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Making Public Housing Work for Families (Part 3 of 3)


The final post in a three-part series on The Fairfield County Community Foundation's efforts to improve the lives of families in Connecticut.

Read parts one and two of this blog series.

PT Partners was built on the conviction that public housing residents can and should be the drivers of positive, sustainable change in their community and throughout the planning and implementation of the initiative residents have played a critical role in shaping the project.

The partners have engaged and listened to residents in several ways. In the early planning stages, the planning partners conducted focus groups with residents to identify and prioritize the key issues facing P.T. Barnum families. During this same time period, two of the PT Partners, the Housing Authority and Bridgeport Child Advocacy Coalition worked together to develop a resident advocacy training course. The course teaches participants how to gather facts, reach out to elected officials and give public testimony. Classes end with an opportunity for each participant to present mock testimony.

Last year, The Yale Consultation Center joined as a partner and provided a pro bono community readiness assessment using a tool developed by the Tri-Ethnic Center for Prevention Research. During this assessment process, residents were co-researchers, working side by side with planning partners and the Yale researcher to define the issue, customize the research tool, identify the stakeholders to be interviewed, analyze the results, and identify next steps. The assessment provided an indication of the community’s readiness to make change around a key issue, which residents defined as transforming P.T. Barnum into a community of opportunity. The results of the assessment provide a roadmap for driving community change based on the community’s stage of readiness. It also gave the partners experience with a process that can be used on an ongoing basis to meaningfully engage residents in the identification of issues and solutions.

In the many resident focus groups and interviews we have conducted thus far, residents have very clearly identified safety as the highest priority issue and the biggest barrier to success. In our early conversations, we understood safety to mean safety from vandalism, mischief, crime, and violence. Data would support this concern. As conversations have continued, however, we have learned that safety has a much more complex and nuanced meaning for residents.

From what we have learned through our conversations with residents of P.T. Barnum, we now know that, for them, safety means housing authority policies, practices, and actions that are clear, consistent, predictable and fair; so that residents understand why and when they could be subject to punitive actions. Safety means having a home that is free from pests and hazards. Safety means sending their children to schools that respect them as parents and show their children that same respect. Safety means that all the institutions with which they interact treat them with empathy and respect.

It has been clear from our conversations that this is where our work starts. Developing the willingness and readiness of residents to help transform P.T. Barnum from a community of disadvantage to a community of opportunity requires re-building individual relationships and trust. Every resident has both needs and a story to tell. The story is not just about their situational hardships, but also their experience of feeling systemically devalued as a person. To shift the community dynamic, PT Partners must begin by influencing the individual attitudes and behaviors that shape communities and systems.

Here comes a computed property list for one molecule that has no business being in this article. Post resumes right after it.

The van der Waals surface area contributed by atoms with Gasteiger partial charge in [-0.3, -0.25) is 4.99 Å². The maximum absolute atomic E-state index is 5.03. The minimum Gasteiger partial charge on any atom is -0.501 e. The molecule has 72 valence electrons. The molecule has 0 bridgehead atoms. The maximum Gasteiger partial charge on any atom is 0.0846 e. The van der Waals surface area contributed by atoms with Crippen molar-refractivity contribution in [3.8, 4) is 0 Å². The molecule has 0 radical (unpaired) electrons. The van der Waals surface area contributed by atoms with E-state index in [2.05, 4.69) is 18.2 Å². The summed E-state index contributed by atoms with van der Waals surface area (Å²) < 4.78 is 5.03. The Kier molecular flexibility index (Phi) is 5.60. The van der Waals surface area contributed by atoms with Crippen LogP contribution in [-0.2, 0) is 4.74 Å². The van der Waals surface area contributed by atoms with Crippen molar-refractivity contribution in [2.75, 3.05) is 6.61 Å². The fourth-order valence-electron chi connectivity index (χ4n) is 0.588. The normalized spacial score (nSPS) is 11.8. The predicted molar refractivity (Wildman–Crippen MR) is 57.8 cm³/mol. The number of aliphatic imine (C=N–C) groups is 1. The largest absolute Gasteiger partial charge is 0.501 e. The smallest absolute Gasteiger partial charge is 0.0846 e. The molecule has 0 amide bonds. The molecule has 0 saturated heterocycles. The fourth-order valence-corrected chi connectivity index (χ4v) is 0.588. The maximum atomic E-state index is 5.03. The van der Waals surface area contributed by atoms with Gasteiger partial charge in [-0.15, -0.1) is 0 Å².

nancy_von_euler.jpgNancy von Euler joined the Fairfield County Community Foundation in April 2008 and serves as Program Director for Economic Opportunity and Health and Human Services. Ms. von Euler holds a Bachelor’s degree in Urban Studies from Vassar College and a Master’s degree in Public Administration from New York University. Find her at @nancyvone.





We joined Funders Together because we believe in the power of philanthropy to play a major role in ending homelessness, and we know we have much to learn from funders across the country.

-Christine Marge, Director of Housing and Financial Stability at United Way of Greater Los Angeles

I am thankful for the local partnerships here in the Pacific Northwest that we’ve been able to create and nurture thanks to the work of Funders Together. Having so many of the right players at the table makes our conversations – and all of our efforts – all the richer and more effective.

-David Wertheimer, Deputy Director at Bill & Melinda Gates Foundation

Very often a lack of jobs and money is not the cause of poverty, but the symptom. The cause may lie deeper in our failure to give our fellow citizens a fair chance to develop their own capacities, in a lack of education and training, in a lack of medical care and housing, in a lack of decent communities in which to live and bring up their children.

-President Lyndon B. Johnson, 1964 State of the Union Address

Funders Together has given me a platform to engage the other funders in my community. Our local funding community has improved greatly to support housing first models and align of resources towards ending homelessness.

-Leslie Strnisha, Vice President at Sisters of Charity Foundation of Cleveland

Our family foundation convenes local funders and key community stakeholders around strategies to end homelessness in Houston. Funders Together members have been invaluable mentors to us in this effort, traveling to our community to share their expertise and examples of best practices from around the nation.

-Nancy Frees Fountain, Managing Director at The Frees Foundation

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